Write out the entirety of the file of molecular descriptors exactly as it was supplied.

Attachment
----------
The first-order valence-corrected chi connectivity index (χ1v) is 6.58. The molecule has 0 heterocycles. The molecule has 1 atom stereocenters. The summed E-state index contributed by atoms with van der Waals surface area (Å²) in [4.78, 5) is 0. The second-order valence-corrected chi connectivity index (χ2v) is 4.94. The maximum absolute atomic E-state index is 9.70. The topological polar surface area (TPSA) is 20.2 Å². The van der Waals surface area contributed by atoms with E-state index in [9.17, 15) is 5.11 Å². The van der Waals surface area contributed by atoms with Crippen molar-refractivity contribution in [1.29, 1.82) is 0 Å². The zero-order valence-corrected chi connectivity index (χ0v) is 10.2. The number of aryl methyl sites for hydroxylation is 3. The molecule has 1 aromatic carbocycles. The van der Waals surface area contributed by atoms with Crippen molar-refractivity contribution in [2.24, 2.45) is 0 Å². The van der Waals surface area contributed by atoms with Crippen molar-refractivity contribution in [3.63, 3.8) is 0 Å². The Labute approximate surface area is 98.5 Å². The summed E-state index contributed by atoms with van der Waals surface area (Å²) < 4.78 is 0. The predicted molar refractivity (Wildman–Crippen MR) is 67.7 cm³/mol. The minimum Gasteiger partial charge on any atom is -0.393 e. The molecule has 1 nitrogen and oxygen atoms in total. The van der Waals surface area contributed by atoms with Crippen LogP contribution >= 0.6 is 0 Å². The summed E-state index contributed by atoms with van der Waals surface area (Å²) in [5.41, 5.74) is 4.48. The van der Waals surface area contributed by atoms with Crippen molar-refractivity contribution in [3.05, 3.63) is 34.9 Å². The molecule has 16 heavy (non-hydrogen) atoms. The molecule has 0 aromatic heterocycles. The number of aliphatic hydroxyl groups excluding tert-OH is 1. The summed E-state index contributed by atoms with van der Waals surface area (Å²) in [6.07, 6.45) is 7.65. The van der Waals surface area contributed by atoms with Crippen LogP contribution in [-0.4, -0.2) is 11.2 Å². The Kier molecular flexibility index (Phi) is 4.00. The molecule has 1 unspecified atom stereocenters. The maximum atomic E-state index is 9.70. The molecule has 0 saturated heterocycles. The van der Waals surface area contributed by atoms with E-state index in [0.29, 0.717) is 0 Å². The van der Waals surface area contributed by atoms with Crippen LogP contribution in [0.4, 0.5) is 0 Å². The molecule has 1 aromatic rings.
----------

The first-order valence-corrected chi connectivity index (χ1v) is 6.58. The molecule has 0 heterocycles. The molecule has 1 atom stereocenters. The summed E-state index contributed by atoms with van der Waals surface area (Å²) in [4.78, 5) is 0. The second-order valence-corrected chi connectivity index (χ2v) is 4.94. The maximum absolute atomic E-state index is 9.70. The topological polar surface area (TPSA) is 20.2 Å². The van der Waals surface area contributed by atoms with E-state index in [9.17, 15) is 5.11 Å². The van der Waals surface area contributed by atoms with Crippen molar-refractivity contribution in [1.29, 1.82) is 0 Å². The zero-order valence-corrected chi connectivity index (χ0v) is 10.2. The number of aryl methyl sites for hydroxylation is 3. The molecule has 1 aromatic carbocycles. The van der Waals surface area contributed by atoms with Crippen molar-refractivity contribution in [2.24, 2.45) is 0 Å². The van der Waals surface area contributed by atoms with Crippen molar-refractivity contribution in [3.63, 3.8) is 0 Å². The Labute approximate surface area is 98.5 Å². The summed E-state index contributed by atoms with van der Waals surface area (Å²) < 4.78 is 0. The predicted molar refractivity (Wildman–Crippen MR) is 67.7 cm³/mol. The minimum Gasteiger partial charge on any atom is -0.393 e. The molecule has 1 nitrogen and oxygen atoms in total. The van der Waals surface area contributed by atoms with Crippen LogP contribution >= 0.6 is 0 Å². The summed E-state index contributed by atoms with van der Waals surface area (Å²) in [5.41, 5.74) is 4.48. The van der Waals surface area contributed by atoms with Crippen molar-refractivity contribution in [3.05, 3.63) is 34.9 Å². The molecule has 16 heavy (non-hydrogen) atoms. The molecule has 0 aromatic heterocycles. The number of aliphatic hydroxyl groups excluding tert-OH is 1. The summed E-state index contributed by atoms with van der Waals surface area (Å²) in [6.07, 6.45) is 7.65. The van der Waals surface area contributed by atoms with Crippen LogP contribution in [-0.4, -0.2) is 11.2 Å². The Kier molecular flexibility index (Phi) is 4.00. The molecule has 1 unspecified atom stereocenters. The maximum atomic E-state index is 9.70. The molecule has 0 saturated heterocycles. The van der Waals surface area contributed by atoms with E-state index in [0.29, 0.717) is 0 Å². The van der Waals surface area contributed by atoms with Crippen LogP contribution in [0.4, 0.5) is 0 Å². The molecule has 1 aromatic rings.